In this way, the application loads different resources based upon the orientation of the device at runtime, as shown in Figure.This figure shows the project layout, in terms of resources, as well as what the screen might look like when the device is in different orientations.
Using alternative resources for portrait and landscape orientations
Using Alternative Resources Programmatically
There is currently no way to request resources of a specific configuration programmatically. For example, the developer cannot programmatically request the French or English version of the string resource. Instead, the Android system determines the resource at runtime, and developers refer only to the general resource variable name.
Organizing Application Resources Efficiently
It’s easy to go too far with alternative resources. You could provide custom graphics for every different permutation of device screen, language, or input method. However, each time you include an application resource in your project, the size of your application package grows.
There are also performance issues with swapping out resources too frequently—generally when runtime configuration transitions occur. Each time a runtime event such as an orientation or keyboard state change occurs, the Android operating system restarts the underlying Activity and reloads the resources. If your application is loading a lot of resources and content, these changes come at a cost to application performance and responsiveness.
Choose your resource organization scheme carefully. Generally, you should put the most commonly used resources as your defaults and then carefully overlay alternative resources only when necessary. For example, if you are writing an application that routinely shows videos or displays a game screen, you might want to make landscape mode resources your defaults and provide alternative portrait mode resources because they are not as likely to be used.
Retaining Data Across Configuration Changes
An Activity can keep data around through these transitions by using the on Retain Non Configuration Instance() method to save data and the getLast Non Configuration Instance() method to restore this data after the transition. This functionality can be especially helpful when your Activity has a lot of setup or preloading to do.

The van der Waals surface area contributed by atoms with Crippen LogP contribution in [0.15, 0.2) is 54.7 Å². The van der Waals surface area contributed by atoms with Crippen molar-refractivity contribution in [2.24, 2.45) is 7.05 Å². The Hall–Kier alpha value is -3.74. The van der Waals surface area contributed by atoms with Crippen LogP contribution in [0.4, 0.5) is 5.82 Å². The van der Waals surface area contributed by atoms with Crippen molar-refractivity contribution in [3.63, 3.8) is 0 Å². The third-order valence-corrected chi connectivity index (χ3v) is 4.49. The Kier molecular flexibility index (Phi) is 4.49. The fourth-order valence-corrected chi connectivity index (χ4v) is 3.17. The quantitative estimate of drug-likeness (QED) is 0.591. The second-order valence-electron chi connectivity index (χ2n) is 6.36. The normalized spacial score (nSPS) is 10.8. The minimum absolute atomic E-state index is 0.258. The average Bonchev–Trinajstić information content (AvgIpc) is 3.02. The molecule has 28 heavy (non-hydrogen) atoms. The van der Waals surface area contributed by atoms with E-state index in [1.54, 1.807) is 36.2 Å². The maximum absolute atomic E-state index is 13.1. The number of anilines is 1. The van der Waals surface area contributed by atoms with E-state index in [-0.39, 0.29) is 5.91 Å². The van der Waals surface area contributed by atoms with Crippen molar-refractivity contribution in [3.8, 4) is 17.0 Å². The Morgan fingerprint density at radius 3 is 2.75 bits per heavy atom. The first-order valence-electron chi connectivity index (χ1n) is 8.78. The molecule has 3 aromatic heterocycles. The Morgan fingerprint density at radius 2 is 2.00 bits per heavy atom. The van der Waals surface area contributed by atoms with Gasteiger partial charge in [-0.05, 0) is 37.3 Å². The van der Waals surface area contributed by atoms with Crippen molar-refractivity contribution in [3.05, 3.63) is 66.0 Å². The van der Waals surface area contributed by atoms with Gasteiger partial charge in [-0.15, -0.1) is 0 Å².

Handling Configuration Changes
In cases where your Activity does not need to reload alternative resources on a specific transition, you might want to consider having the Activity class handle the transition to avoid having your Activity restart. The camera application mentioned earlier uses this technique to handle orientation changes without having to reinitialize the camera hardware internals, redisplay the viewfinder window, or redisplay the camera controls (the Button controls simply rotate in place to the new orientation—very slick).
For an Activity class to handle its own configuration changes, your application must
Setting Up Your Android Development Environment
Writing Your First Android Application
Understanding The Anatomy Of An Android Application
Defining Your Application Using The Android Manifest File
Managing Application Resources
Exploring User Interface Screen Elements
Designing User Interfaces With Layouts
Drawing And Working With Animation
Using Android Data And Storage Apis
Sharing Data Between Applications With Content Providers
Using Android Networking Apis
Using Android Web Apis
Using Location-based Services (lbs) Apis
Using Android Multimedia Apis
Using Android Telephony Apis
Using Android 3d Graphics With Opengl Es
Using The Android Ndk
Using Android’s Optional Hardware Apis
Working With Notifications
Working With Services
Extending Android Application Reach
Managing User Accounts And Synchronizing User Data
Handling Advanced User Input
Targeting Different Device Configurations And Languages
The Mobile Software Development Process
Designing And Developing Bulletproof Android Applications
Testing Android Applications
Selling Your Android Application